A system with permanently mounted wireless vibration sensors takes data readings multiple times per day, every day, which eliminates blind spots in the data. This results in an efficiency gain, as many machines run fine and do not require the analyst’s attention. When the system does flag a faulty machine, the analyst can
focus on that piece of equipment, knowing the rest of the machines in the plant are being monitored.

Advances in technology, including the development of cloud-based IIoT devices, have given wireless vibration-based condition monitoring solutions an advantage over conventional, route-based systems. Because a professional vibration analyst is not needed to operate the system, their time is freed up to focus on problem machines.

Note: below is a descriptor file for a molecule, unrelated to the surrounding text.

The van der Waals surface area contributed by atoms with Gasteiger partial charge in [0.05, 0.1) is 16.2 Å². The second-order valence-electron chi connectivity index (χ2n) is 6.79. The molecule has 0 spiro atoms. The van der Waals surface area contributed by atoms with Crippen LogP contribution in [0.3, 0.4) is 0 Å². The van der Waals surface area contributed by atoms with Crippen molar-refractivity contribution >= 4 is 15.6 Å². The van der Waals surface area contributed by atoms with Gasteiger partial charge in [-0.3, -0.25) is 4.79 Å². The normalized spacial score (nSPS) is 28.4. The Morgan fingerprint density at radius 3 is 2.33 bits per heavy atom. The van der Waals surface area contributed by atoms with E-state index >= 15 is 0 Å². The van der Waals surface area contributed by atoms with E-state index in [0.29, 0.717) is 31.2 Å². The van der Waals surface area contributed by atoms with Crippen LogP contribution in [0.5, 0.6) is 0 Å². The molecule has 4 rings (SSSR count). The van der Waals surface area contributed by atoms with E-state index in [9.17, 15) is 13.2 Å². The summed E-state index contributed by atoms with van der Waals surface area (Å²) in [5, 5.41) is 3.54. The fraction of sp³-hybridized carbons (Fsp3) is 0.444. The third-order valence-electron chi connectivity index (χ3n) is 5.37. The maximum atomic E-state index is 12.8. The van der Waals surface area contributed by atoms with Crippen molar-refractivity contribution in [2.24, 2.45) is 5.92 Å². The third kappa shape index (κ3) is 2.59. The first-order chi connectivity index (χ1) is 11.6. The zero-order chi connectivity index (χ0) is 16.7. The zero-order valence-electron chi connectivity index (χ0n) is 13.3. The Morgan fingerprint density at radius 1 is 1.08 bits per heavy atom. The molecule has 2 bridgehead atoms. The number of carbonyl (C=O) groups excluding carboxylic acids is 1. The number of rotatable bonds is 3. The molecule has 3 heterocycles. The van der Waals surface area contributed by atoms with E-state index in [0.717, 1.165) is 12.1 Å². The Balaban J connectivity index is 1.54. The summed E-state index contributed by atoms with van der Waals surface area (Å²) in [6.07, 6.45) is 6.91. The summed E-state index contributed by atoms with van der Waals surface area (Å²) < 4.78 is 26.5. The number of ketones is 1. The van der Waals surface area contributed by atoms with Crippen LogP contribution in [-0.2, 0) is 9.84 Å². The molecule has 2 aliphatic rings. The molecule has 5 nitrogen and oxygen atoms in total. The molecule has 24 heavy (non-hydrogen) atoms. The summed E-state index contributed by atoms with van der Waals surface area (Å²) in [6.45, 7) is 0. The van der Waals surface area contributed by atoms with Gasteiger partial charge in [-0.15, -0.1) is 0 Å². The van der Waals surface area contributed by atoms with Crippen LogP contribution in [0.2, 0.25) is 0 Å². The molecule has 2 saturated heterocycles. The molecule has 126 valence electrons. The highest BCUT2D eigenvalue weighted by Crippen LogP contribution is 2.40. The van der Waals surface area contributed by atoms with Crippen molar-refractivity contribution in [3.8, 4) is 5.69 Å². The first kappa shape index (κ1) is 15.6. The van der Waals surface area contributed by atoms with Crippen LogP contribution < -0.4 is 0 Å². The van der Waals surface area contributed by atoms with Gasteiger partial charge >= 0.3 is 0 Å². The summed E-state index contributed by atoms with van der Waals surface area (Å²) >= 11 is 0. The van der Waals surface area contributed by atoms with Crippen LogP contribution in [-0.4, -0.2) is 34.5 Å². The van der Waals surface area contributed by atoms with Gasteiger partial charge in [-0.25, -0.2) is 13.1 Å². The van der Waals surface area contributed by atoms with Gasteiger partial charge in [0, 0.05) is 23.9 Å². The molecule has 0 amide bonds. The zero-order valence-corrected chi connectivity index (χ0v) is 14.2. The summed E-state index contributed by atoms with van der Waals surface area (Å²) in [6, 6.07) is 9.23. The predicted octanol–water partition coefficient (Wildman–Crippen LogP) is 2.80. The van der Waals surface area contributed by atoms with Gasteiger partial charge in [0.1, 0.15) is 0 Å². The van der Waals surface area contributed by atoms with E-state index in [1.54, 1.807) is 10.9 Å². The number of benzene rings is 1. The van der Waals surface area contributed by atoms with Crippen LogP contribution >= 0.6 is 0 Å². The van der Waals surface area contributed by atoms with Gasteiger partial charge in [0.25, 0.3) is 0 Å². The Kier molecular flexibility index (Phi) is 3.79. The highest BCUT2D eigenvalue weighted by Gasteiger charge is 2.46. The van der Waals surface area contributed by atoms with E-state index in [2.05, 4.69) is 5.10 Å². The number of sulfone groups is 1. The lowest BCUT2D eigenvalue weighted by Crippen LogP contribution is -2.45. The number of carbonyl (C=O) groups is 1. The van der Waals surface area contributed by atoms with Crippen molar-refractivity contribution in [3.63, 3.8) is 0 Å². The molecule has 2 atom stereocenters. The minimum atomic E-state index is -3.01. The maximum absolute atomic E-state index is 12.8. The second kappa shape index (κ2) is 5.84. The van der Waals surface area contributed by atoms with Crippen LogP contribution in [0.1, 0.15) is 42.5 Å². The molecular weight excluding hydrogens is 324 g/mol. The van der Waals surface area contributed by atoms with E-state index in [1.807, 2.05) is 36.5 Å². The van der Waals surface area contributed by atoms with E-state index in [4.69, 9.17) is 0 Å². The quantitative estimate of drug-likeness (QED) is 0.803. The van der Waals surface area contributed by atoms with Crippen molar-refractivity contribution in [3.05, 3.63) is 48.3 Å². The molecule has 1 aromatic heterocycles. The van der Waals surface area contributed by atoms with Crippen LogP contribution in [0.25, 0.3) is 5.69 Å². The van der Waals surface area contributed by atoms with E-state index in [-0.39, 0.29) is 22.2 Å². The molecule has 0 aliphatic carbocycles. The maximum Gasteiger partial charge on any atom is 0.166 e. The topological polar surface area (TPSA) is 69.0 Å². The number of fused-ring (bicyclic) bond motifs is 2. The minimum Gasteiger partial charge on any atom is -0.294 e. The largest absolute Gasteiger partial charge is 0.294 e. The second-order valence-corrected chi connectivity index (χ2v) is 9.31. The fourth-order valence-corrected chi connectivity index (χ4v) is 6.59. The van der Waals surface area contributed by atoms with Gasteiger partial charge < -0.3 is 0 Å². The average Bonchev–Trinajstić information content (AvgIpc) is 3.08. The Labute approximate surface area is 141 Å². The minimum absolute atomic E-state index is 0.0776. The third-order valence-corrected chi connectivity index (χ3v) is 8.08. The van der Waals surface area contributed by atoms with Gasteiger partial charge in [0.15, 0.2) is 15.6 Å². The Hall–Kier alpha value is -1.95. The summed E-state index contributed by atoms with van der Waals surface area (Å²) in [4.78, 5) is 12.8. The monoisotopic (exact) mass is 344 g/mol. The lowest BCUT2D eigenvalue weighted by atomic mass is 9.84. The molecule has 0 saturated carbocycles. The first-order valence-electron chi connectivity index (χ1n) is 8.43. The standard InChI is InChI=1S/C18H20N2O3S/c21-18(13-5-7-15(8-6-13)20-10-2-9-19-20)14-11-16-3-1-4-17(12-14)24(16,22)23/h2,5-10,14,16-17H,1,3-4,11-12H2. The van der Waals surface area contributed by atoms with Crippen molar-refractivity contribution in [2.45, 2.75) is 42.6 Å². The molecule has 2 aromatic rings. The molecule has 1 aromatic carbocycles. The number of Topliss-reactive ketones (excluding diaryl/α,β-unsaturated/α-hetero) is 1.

Moreover, an IIoT wireless system is cloud-based, which minimizes the risk of data loss and removes the need for the end user to provide a computer infrastructure to store and process vibration data. Furthermore, the analytics built into the cloud platform enable automated vibration alarm thresholds and machine fault diagnosis.

But perhaps the biggest advantage to a wireless system is the permanently installed sensors that take data readings every single day. This is in contrast to a route-based system, which can leave blind spots in the data and makes the analyst guess the condition of the machine in between measurements.